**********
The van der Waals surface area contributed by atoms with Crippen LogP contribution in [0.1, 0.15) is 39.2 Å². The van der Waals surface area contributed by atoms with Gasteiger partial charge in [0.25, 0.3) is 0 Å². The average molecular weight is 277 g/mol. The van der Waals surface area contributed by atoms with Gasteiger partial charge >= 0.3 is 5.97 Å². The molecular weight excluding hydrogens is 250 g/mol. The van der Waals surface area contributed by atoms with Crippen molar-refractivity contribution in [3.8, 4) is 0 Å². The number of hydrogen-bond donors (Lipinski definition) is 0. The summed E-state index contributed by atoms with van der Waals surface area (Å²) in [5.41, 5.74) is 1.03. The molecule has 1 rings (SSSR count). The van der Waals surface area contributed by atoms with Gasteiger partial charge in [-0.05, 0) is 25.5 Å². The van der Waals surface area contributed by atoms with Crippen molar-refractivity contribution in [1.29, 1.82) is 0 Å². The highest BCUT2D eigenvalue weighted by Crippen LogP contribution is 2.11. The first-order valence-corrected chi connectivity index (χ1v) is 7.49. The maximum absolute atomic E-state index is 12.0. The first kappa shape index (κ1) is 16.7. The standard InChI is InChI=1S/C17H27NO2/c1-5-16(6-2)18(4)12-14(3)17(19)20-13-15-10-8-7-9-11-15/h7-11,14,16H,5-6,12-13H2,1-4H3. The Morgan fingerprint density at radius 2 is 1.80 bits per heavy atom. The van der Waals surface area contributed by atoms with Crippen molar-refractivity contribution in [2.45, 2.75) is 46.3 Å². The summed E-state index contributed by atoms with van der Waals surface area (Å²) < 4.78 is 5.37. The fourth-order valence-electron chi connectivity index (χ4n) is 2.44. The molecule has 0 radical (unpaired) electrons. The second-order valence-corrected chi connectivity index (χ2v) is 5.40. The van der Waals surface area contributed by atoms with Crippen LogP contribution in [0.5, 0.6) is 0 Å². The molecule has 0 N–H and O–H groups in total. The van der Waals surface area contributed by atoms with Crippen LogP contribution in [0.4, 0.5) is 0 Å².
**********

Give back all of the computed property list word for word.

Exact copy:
The van der Waals surface area contributed by atoms with Crippen LogP contribution in [0.1, 0.15) is 39.2 Å². The van der Waals surface area contributed by atoms with Gasteiger partial charge in [0.25, 0.3) is 0 Å². The average molecular weight is 277 g/mol. The van der Waals surface area contributed by atoms with Gasteiger partial charge >= 0.3 is 5.97 Å². The molecular weight excluding hydrogens is 250 g/mol. The van der Waals surface area contributed by atoms with Crippen molar-refractivity contribution in [3.8, 4) is 0 Å². The number of hydrogen-bond donors (Lipinski definition) is 0. The summed E-state index contributed by atoms with van der Waals surface area (Å²) in [5.41, 5.74) is 1.03. The molecule has 1 rings (SSSR count). The van der Waals surface area contributed by atoms with Gasteiger partial charge in [-0.05, 0) is 25.5 Å². The van der Waals surface area contributed by atoms with Crippen molar-refractivity contribution in [1.29, 1.82) is 0 Å². The highest BCUT2D eigenvalue weighted by Crippen LogP contribution is 2.11. The first-order valence-corrected chi connectivity index (χ1v) is 7.49. The maximum absolute atomic E-state index is 12.0. The first kappa shape index (κ1) is 16.7. The standard InChI is InChI=1S/C17H27NO2/c1-5-16(6-2)18(4)12-14(3)17(19)20-13-15-10-8-7-9-11-15/h7-11,14,16H,5-6,12-13H2,1-4H3. The Morgan fingerprint density at radius 2 is 1.80 bits per heavy atom. The van der Waals surface area contributed by atoms with Crippen molar-refractivity contribution in [2.45, 2.75) is 46.3 Å². The summed E-state index contributed by atoms with van der Waals surface area (Å²) < 4.78 is 5.37. The fourth-order valence-electron chi connectivity index (χ4n) is 2.44. The molecule has 0 radical (unpaired) electrons. The second-order valence-corrected chi connectivity index (χ2v) is 5.40. The van der Waals surface area contributed by atoms with Crippen LogP contribution in [0.5, 0.6) is 0 Å². The molecule has 0 N–H and O–H groups in total. The van der Waals surface area contributed by atoms with Crippen LogP contribution in [0.4, 0.5) is 0 Å².